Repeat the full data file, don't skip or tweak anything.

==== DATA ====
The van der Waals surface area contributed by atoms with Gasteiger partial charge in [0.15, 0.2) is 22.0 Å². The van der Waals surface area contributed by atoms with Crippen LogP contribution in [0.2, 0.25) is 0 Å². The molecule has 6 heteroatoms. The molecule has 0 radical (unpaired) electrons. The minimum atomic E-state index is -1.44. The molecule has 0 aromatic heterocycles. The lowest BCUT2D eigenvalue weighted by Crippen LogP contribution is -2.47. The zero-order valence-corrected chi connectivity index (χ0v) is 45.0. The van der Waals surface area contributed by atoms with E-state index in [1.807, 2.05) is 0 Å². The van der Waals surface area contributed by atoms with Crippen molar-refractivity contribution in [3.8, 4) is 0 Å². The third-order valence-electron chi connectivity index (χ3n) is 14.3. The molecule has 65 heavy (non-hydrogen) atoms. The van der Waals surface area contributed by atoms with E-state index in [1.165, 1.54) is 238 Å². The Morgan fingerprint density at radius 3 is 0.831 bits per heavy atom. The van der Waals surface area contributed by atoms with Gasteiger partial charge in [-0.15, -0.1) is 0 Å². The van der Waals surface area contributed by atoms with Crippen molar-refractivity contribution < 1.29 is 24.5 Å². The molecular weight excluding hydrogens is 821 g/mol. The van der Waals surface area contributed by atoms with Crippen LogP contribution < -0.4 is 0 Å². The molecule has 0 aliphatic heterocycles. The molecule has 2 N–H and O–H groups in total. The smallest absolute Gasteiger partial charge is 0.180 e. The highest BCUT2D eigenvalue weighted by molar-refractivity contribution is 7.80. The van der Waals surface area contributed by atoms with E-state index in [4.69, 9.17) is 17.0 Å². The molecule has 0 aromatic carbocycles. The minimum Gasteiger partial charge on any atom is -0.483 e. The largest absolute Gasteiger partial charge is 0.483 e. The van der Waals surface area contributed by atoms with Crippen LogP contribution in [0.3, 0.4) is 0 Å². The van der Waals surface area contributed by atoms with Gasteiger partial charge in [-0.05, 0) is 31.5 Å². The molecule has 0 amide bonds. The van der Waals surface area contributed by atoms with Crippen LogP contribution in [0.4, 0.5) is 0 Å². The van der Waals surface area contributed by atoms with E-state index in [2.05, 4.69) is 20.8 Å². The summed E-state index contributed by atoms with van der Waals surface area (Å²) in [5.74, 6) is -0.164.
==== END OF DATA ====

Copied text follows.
The van der Waals surface area contributed by atoms with Gasteiger partial charge in [0.15, 0.2) is 22.0 Å². The van der Waals surface area contributed by atoms with Crippen LogP contribution in [0.2, 0.25) is 0 Å². The molecule has 6 heteroatoms. The molecule has 0 radical (unpaired) electrons. The minimum atomic E-state index is -1.44. The molecule has 0 aromatic heterocycles. The lowest BCUT2D eigenvalue weighted by Crippen LogP contribution is -2.47. The zero-order valence-corrected chi connectivity index (χ0v) is 45.0. The van der Waals surface area contributed by atoms with E-state index in [1.807, 2.05) is 0 Å². The van der Waals surface area contributed by atoms with Crippen molar-refractivity contribution in [3.8, 4) is 0 Å². The third-order valence-electron chi connectivity index (χ3n) is 14.3. The molecule has 65 heavy (non-hydrogen) atoms. The van der Waals surface area contributed by atoms with E-state index in [1.165, 1.54) is 238 Å². The Morgan fingerprint density at radius 3 is 0.831 bits per heavy atom. The van der Waals surface area contributed by atoms with Gasteiger partial charge in [-0.15, -0.1) is 0 Å². The van der Waals surface area contributed by atoms with Crippen molar-refractivity contribution < 1.29 is 24.5 Å². The molecular weight excluding hydrogens is 821 g/mol. The van der Waals surface area contributed by atoms with Crippen LogP contribution < -0.4 is 0 Å². The molecule has 0 aliphatic heterocycles. The molecule has 2 N–H and O–H groups in total. The smallest absolute Gasteiger partial charge is 0.180 e. The highest BCUT2D eigenvalue weighted by molar-refractivity contribution is 7.80. The van der Waals surface area contributed by atoms with E-state index in [4.69, 9.17) is 17.0 Å². The molecule has 0 aromatic carbocycles. The minimum Gasteiger partial charge on any atom is -0.483 e. The largest absolute Gasteiger partial charge is 0.483 e. The van der Waals surface area contributed by atoms with Crippen LogP contribution in [0.3, 0.4) is 0 Å². The van der Waals surface area contributed by atoms with Gasteiger partial charge in [-0.05, 0) is 31.5 Å². The molecule has 0 amide bonds. The van der Waals surface area contributed by atoms with Crippen LogP contribution in [0.4, 0.5) is 0 Å². The van der Waals surface area contributed by atoms with E-state index in [2.05, 4.69) is 20.8 Å². The summed E-state index contributed by atoms with van der Waals surface area (Å²) in [5.74, 6) is -0.164.